is approximately equal to cp. With the single (and wellknown) exception of water in the vicinity of 4C (where the

thermal expansion coefficient reaches a zero value), cv values


are significantly less than cp values for the liquids examined.
For the selected compounds and temperature range, the ratio
of cp to cv lies between 1 and 2.
It is recommended that cv , if not available from the
published literature, be computed from applicable equaCEP
tions of state.

Literature Cited
Table 2. Computed values of liquid cp and cv for selected compounds.
Saturated Acetone
Pressure,
bar abs.

cp ,
kJ/kg-K

cv ,
kJ/kg-K

cp /cv

0.33
1.96
7.07
18.8

2.180
2.375
2.657
3.006

1.781
1.875
2.003
2.043

1.22
1.27
1.33
1.47

cp ,
kJ/kg-K

cv ,
kJ/kg-K

1.751
1.910
2.010
2.237

1.110
1.288
1.404
1.581

1.58
1.48
1.43
1.41

Pressure,
bar abs.

cp ,
kJ/kg-K

cv ,
kJ/kg-K

cp /cv

0.14
1.01
4.11
11.8

1.947
2.103
2.271
2.532

1.442
1.555
1.676
1.811

1.35
1.35
1.36
1.40

Pressure,
bar abs.

cp ,
kJ/kg-K

cv ,
kJ/kg-K

cp /cv

0.77
3.70
11.6
28.0

2.379
2.722
3.315
4.735

1.721
1.983
2.344
2.472

1.38
1.37
1.41
1.92

Pressure,
bar abs.

cp ,
kJ/kg-K

cv ,
kJ/kg-K

cp /cv

0.04
0.42
2.5
9.3

4.219
4.184
4.263
4.388

4.215
4.131
3.650
3.424

1.001
1.01
1.17
1.28

Temperature, K
300
350
400
450
Saturated Benzene
Temperature, K

Pressure,
bar abs.

300
350
400
450

0.14
0.91
3.52
9.69

cp /cv

Saturated Ethyl Acetate


Temperature, K
300
350
400
450

Saturated Diethyl Ether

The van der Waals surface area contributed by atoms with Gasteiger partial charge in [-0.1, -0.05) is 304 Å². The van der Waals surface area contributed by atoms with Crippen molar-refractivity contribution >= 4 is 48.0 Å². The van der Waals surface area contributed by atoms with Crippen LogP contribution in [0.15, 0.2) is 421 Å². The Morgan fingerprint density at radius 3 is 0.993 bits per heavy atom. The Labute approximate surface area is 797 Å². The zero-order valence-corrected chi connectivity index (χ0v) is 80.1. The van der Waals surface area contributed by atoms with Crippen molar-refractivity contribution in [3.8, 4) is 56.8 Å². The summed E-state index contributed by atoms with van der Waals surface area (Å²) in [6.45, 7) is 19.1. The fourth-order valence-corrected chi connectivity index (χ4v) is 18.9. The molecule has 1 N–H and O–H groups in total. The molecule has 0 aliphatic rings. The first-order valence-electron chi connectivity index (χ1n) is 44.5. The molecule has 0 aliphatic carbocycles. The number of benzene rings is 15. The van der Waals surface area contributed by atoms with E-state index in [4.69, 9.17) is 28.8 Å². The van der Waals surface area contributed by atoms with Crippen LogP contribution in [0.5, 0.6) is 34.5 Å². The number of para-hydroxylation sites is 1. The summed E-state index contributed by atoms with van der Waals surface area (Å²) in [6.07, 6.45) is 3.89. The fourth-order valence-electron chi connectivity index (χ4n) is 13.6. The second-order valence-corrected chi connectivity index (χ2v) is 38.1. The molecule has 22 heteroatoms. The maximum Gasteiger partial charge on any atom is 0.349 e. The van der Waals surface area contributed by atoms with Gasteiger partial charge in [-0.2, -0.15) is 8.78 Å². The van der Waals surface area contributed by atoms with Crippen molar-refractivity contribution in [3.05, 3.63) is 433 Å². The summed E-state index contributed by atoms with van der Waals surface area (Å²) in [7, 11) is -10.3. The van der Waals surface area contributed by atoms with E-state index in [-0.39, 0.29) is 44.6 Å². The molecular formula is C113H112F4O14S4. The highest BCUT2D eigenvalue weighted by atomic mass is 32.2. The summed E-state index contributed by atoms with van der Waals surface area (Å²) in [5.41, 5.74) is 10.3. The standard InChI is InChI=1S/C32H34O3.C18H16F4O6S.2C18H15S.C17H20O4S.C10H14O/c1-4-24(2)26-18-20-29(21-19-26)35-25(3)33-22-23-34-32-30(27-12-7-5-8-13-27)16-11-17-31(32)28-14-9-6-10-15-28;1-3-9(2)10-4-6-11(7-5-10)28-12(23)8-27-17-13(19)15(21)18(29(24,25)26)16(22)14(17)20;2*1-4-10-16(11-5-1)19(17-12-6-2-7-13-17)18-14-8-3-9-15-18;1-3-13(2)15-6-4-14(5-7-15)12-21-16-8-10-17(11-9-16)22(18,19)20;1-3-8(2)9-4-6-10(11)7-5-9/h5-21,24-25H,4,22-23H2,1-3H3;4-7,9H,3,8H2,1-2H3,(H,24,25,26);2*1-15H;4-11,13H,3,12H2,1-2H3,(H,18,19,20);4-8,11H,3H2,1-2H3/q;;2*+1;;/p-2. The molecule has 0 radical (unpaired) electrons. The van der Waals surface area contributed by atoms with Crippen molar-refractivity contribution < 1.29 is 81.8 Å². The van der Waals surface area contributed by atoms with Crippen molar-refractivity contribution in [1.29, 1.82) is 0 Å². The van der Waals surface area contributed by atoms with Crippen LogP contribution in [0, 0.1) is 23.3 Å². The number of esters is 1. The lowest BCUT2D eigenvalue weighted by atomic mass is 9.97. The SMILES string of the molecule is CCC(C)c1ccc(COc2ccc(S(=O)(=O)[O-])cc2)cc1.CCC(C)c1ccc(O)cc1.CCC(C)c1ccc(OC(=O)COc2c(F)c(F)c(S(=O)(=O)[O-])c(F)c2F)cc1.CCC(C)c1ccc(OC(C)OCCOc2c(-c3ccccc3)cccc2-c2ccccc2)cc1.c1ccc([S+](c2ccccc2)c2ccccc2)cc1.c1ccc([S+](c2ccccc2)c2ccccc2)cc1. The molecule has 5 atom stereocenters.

Temperature, K
300
350
400
450
Saturated Water
Temperature, K
300
350
400
450

Table 3. Comparison of values of liquid bulk compressibilities derived


from equations of state and published values.
Compound Temperature, Pressure,
Kpub,
Keos,
Equation
C
bar abs. 109Pa1 109Pa1
of State
Acetone
Benzene
Ethyl Acetate
Ethyl Ether
Water

14
17
13
25
20

24
6
24
24
14

1.11
0.89
1.03
1.88
0.49

1.09
0.84
1.03
1.78
0.41

Wu and Stiel (9)


Lee and Kesler (8)
Wu and Stiel (9)
Wu and Stiel (9)
Keenan (10)

1. Garvin, J., Determine Liquid Specific Heat for


Organic Compounds, Chem. Eng. Progress, 98
(5), pp. 4850 (May 2002).
2. Howell, J. R., and R. O. Buckuis, Fundamentals of Engineering Thermodynamics, 2nd ed.,
McGraw-Hill, New York, NY (1992).
3. Cengel, Y. A., and M. A. Boles, Thermodynamics: an Engineering Approach, 3rd ed., McGraw-Hill, New York, NY (1998).
4. Rogers, G., and Y. Mayhew, Engineering
Thermodynamics, Work and Heat Transfer,
Longman, Harlow, U.K. (1992).
5. Sonntag, R. E., and G. J. Van Wylen, Introduction to Thermodynamics Classical and Statistical, 3rd ed., Wiley, New York, NY (1991).
6. Leung, J. C., Simplified Vent Sizing Equations
for Emergency Relief Requirements in Reactors
and Storage Vessels, AIChE Journal, 32 (10),
pp. 16221634 (1986).
7. Jones, J. B., and R. E. Dugan, Engineering
Thermodynamics, Prentice Hall, Englewood
Cliffs, NJ (1996).
8. Lee, B. I., and M. G. Kesler, A Generalized
Thermodynamic Correlation Based on Three-Parameter Corresponding States, AIChE Journal,
21 (3), pp. 510527 (May 1975).
9. Wu, G. Z. A., and L. I. Stiel, A Generalized
Equation of State for the Thermodynamic Properties of Polar Fluids, AIChE Journal, 31 (10),
pp. 16321644 (1985).
10. Keenan, J. H., et al., Steam Tables: Thermodynamic Properties of Water Including Vapor, Liquid
and Solid Phases, Wiley, New York, NY (1978).
11. Perry, R. H., and D. Green, Perrys Chemical
Engineers Handbook, 6th ed., McGraw-Hill,
New York, NY (1984).

JOHN GARVIN is president of Madison Technical


Software Inc., Westwood, MA (E-mail:
madison@iol.ie). He has over 25 years of experience
in the design and management of chemical and
biochemical projects and has worked as a design
engineer and project manager for a range of
engineering and technology companies in Ireland
and the U.S. For Madison Technical Sofware, he has
written and sold commercial chemical engineering
software on physical properties, heat transfer and
combustion for clients throughout the U.S., Western
Europe and East Asia. Currently, he is director of
process and project engineering for Callaghan
Engineering, Dublin, Ireland.

CEP

July 2002